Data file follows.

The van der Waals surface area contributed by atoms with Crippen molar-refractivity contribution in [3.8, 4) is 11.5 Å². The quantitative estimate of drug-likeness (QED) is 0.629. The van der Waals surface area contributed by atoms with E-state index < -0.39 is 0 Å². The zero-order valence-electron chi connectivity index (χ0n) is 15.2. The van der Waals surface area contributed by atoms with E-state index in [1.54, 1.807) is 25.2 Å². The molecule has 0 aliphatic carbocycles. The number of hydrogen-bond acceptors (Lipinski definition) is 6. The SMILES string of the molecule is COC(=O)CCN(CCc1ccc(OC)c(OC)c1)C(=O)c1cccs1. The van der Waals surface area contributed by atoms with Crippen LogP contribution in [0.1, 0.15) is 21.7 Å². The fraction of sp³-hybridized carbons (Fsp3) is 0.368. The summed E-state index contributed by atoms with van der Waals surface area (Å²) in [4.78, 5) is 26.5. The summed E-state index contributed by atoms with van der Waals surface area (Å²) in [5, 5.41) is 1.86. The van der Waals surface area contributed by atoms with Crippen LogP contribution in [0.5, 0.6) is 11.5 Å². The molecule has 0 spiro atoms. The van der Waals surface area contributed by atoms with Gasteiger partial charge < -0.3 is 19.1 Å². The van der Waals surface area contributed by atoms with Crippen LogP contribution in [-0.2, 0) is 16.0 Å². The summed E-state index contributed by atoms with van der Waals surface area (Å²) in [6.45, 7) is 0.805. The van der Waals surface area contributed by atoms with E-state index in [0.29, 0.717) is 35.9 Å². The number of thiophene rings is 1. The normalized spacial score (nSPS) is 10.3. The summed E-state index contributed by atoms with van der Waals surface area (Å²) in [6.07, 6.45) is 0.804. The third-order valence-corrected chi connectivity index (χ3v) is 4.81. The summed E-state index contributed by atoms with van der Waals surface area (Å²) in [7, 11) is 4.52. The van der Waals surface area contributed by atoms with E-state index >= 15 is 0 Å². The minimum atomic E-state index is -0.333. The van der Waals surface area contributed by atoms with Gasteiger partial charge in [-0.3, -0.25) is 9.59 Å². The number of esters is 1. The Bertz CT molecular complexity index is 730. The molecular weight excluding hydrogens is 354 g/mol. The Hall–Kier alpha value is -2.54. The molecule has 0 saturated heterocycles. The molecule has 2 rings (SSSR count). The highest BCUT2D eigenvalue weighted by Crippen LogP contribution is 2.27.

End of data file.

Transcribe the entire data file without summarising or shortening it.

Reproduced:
The van der Waals surface area contributed by atoms with Crippen molar-refractivity contribution in [3.8, 4) is 11.5 Å². The quantitative estimate of drug-likeness (QED) is 0.629. The van der Waals surface area contributed by atoms with E-state index < -0.39 is 0 Å². The zero-order valence-electron chi connectivity index (χ0n) is 15.2. The van der Waals surface area contributed by atoms with E-state index in [1.54, 1.807) is 25.2 Å². The molecule has 0 aliphatic carbocycles. The number of hydrogen-bond acceptors (Lipinski definition) is 6. The SMILES string of the molecule is COC(=O)CCN(CCc1ccc(OC)c(OC)c1)C(=O)c1cccs1. The van der Waals surface area contributed by atoms with Crippen LogP contribution in [0.1, 0.15) is 21.7 Å². The fraction of sp³-hybridized carbons (Fsp3) is 0.368. The summed E-state index contributed by atoms with van der Waals surface area (Å²) in [4.78, 5) is 26.5. The summed E-state index contributed by atoms with van der Waals surface area (Å²) in [5, 5.41) is 1.86. The van der Waals surface area contributed by atoms with Crippen LogP contribution in [0.5, 0.6) is 11.5 Å². The molecule has 0 spiro atoms. The van der Waals surface area contributed by atoms with Gasteiger partial charge < -0.3 is 19.1 Å². The van der Waals surface area contributed by atoms with Crippen LogP contribution in [-0.2, 0) is 16.0 Å². The summed E-state index contributed by atoms with van der Waals surface area (Å²) in [6.45, 7) is 0.805. The van der Waals surface area contributed by atoms with E-state index in [0.29, 0.717) is 35.9 Å². The number of thiophene rings is 1. The normalized spacial score (nSPS) is 10.3. The summed E-state index contributed by atoms with van der Waals surface area (Å²) in [6.07, 6.45) is 0.804. The third-order valence-corrected chi connectivity index (χ3v) is 4.81. The summed E-state index contributed by atoms with van der Waals surface area (Å²) in [7, 11) is 4.52. The van der Waals surface area contributed by atoms with E-state index >= 15 is 0 Å². The minimum atomic E-state index is -0.333. The van der Waals surface area contributed by atoms with Gasteiger partial charge in [-0.3, -0.25) is 9.59 Å². The number of esters is 1. The Bertz CT molecular complexity index is 730. The molecular weight excluding hydrogens is 354 g/mol. The Hall–Kier alpha value is -2.54. The molecule has 0 saturated heterocycles. The molecule has 2 rings (SSSR count). The highest BCUT2D eigenvalue weighted by Crippen LogP contribution is 2.27.